In the evening’s fourth bout scheduled for 6 rounds, middleweight Joaquin Zamora (21-4-1, 12 KO’s) 150.4 lbs. Santa Fe won by UD over Anthony Hill (1-22-0) of Oklahoma City, Oklahoma. If you like boxers with a bag full of tricks then this was your fight. Both boxers are southpaws but Hill switched to orthodox from time to time. Over the six rounds Zamora would get Hill into a headlock with his left arm and bring his right arm around his back in an attempt to hit him in the head. Hill would drop his right hand to Zamora’s waist and at the same time throw a left hand to the head of his rival. Another of Zamora’s bag of tricks was to spin his opponent off balance,  but Hill had a defensive move against the spin move.

But make no mistake about both Zamora and Hill; their knowledge of boxing basics is built on a solid foundation. You can’t be a trickster in the ring without knowing the fundamentals of the sport.  The difference in the fight appeared to be Zamora’s technique at long range. His overhand lefts forced Hill to make defensive moves which the Santa Fe boxer could take advantage of. Did I also mention that they showed up in shape to go the required distance? After six rounds of trying to outmaneuver each other, Zamora was awarded a unanimous decision.

In the evening’s third bout scheduled for 6 rounds, welterweight Cristian Cabral (7-1-1, 4 KO’s) 150.4 lbs. Albuquerque won by TKO over Christopher Russell (3-20-1, 2 KO’s) 149.6 lbs. of Shattuck, Oklahoma. When Cabral is in the “zone”, he acts like he’s listening to his own Salsa Band. Unfortunately for Mr. Russell, Cabral appeared to be listing to some nice Latin sounds. In the opening round Cabral was very relaxed; using feints, and lateral movement to see how Russell would react. His jab carried the round. In round two Cabral started throwing overhand rights off his excellent jab to totally confuse his opponent. A pair of accurate combinations by “El Puma” dropped Russell twice, the second time for the stoppage. The time of the TKO was 1:22 of the round.


Dominguez attacks

In the evening’s second bout scheduled for 4 rounds, welterweight Ronny Baca (1-0-1, 1 KO) 141 lbs. of Albuquerque fought to a draw with Marco Arturo “Nazzy” Dominguez of Obregon, Sonora, Mexico who was making his debut. This contest became controversial, when it came to light five hours before the bout that a fighter with the same name and from the same town in Mexico had four pro bouts. With that knowledge team Baca agreed to go through with the bout. Entering the ring was Ronny Baca fighting a debuting boxer or a fighter with pro experience? In the opening round the taller Baca voluntarily gave up his height and reach advantage to fight on the inside. This was a mistake as Dominguez pinned him on the ropes and unloaded shots to the head and body. By the bell Baca was bleeding from the nose. Baca looked a lot better in the second round, landing some nice uppercuts and hooks. But once again he fought off the ropes allowing the shorter Dominguez to land some powerful shots to the head and body.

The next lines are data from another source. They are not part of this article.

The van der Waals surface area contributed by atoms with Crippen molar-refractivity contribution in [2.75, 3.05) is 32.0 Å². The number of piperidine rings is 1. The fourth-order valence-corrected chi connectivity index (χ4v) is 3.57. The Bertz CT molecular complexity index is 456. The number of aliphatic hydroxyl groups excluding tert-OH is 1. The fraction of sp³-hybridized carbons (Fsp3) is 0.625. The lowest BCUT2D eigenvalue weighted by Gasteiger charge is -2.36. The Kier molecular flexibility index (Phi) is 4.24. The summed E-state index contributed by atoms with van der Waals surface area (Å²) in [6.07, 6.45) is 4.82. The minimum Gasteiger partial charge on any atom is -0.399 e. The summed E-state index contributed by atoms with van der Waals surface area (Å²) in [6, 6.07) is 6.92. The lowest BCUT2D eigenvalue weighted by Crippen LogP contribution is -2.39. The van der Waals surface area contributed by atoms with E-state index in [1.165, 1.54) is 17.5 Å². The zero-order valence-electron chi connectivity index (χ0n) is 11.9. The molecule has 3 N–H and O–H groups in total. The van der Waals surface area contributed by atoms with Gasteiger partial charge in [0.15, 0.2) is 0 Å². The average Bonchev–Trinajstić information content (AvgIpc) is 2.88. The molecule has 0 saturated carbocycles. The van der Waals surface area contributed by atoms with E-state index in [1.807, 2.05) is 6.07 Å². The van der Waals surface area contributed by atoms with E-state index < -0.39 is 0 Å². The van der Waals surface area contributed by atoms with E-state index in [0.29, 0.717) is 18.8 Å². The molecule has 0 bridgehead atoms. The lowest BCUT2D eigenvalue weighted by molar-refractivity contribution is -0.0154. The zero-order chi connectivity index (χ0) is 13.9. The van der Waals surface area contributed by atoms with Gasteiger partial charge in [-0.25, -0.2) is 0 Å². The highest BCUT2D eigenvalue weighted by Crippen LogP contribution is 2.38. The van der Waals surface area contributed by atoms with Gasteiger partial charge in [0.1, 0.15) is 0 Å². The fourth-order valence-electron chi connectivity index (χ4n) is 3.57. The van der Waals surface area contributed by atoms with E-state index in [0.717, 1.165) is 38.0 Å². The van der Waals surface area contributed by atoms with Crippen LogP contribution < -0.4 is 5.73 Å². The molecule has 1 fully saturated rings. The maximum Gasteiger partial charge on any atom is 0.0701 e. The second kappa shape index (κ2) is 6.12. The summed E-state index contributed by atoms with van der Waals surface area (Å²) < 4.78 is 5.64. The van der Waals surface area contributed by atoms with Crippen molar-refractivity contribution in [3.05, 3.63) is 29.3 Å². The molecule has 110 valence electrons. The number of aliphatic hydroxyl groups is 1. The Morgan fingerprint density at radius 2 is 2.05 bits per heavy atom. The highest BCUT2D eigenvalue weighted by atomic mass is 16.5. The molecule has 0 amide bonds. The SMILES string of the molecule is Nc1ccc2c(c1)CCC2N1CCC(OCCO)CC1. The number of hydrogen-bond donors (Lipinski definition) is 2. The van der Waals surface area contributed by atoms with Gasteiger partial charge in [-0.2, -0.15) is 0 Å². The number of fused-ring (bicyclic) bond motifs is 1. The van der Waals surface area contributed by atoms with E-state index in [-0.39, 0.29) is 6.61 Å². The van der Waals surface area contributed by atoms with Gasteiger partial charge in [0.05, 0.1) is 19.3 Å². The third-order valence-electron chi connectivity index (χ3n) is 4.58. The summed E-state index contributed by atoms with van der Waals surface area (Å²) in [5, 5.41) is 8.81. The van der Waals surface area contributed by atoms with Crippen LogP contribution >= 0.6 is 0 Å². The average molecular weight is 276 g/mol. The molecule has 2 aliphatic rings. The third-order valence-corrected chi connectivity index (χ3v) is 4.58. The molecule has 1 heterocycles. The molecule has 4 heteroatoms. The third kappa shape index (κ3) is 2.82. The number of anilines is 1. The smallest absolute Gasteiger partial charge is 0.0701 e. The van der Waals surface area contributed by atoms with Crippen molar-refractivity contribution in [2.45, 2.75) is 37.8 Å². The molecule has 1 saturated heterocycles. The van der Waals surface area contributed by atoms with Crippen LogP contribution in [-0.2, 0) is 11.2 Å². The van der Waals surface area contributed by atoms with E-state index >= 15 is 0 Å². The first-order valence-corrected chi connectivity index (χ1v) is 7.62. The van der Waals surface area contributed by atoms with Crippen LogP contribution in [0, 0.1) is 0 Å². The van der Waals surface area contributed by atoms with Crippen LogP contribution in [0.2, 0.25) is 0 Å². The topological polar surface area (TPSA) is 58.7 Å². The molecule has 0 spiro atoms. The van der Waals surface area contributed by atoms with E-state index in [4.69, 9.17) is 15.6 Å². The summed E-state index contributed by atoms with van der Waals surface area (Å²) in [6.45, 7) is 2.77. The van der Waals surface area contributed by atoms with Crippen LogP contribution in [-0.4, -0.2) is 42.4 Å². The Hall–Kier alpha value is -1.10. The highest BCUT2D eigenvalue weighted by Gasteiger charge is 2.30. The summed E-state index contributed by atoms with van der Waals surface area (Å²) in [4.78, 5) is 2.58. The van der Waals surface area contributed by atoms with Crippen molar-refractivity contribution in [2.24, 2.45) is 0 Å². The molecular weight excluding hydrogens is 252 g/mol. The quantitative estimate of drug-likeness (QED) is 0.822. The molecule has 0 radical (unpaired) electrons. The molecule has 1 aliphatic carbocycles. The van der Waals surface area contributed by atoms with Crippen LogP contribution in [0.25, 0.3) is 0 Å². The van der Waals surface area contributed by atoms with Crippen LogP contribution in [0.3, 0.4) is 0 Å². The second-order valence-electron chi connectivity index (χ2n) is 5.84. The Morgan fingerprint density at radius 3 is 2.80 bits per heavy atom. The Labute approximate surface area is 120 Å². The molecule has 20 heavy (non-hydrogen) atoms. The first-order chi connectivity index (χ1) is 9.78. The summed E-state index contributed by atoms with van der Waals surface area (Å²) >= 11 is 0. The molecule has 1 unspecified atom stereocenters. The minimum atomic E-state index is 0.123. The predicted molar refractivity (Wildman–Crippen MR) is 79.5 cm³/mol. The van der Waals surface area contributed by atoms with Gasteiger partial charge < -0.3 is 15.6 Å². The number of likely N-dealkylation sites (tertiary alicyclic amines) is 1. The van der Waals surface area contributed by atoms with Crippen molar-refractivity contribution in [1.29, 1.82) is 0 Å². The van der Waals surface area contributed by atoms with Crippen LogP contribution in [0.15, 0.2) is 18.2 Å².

The third was a repeat of the second round. Baca landed a vicious uppercut early in the round, but took too many punches in the second half of the stanza. The fourth was a repeat of the second and third but with Baca winning the round. He landed some powerful uppercuts, snapping his rival’s head back. You have to ask if this had been a six rounder what the result would have been. If Baca learns to use distance, he could be a force in New Mexico boxing. Judge Levi Martinez scored the bout 39-37 for Dominguez, while judges Anthony Romero and Marc Sanchez had it even 38-38 making the contest a majority draw. I thought it was a bad decision and judging from the crowd’s reaction they saw it the same way.

Perez on left

In the evening’s opening contest scheduled for four rounds, welterweight Isidro Castillo (5-0-0, 3 KO’s) 158 lbs. of Hobbs, NM won by UD over Derrick Perez (0-6-0) 154.2 lbs. of Belen, NM. This was a rematch of a bout they had two months ago. In that contest Castillo had a difficult first round, but settled down to score a second round knockout. In the opening round Perez was relaxed taking his time and looking for openings. In previous bouts he would explode from his corner, fighting recklessly. For his part Castillo boxed smart, landing clean right hooks and overhand lefts against his southpaw rival. In the second round Perez started landing some clean blows and was not rushing in. This forced Castillo to work harder looking for openings, but he still landed the cleaner blows.

Early in the third round Castillo trapped Perez in a neutral corner and unloaded some heavy leather to the head and body. Still Perez was fighting under control and not leaving himself open as he has in all of his other bouts. The final round might have been Perez’s best of his career, he was relaxed showed some defense and landed some jabs. But Castillo was always in position to punch, patient and landed the cleaner blows. Castillo received the verdict but the score cards were not read. This was a solid effort by Castillo as he took what was given, but did not try to force the action. This was the best effort of Perez’s career and gives him something to build on.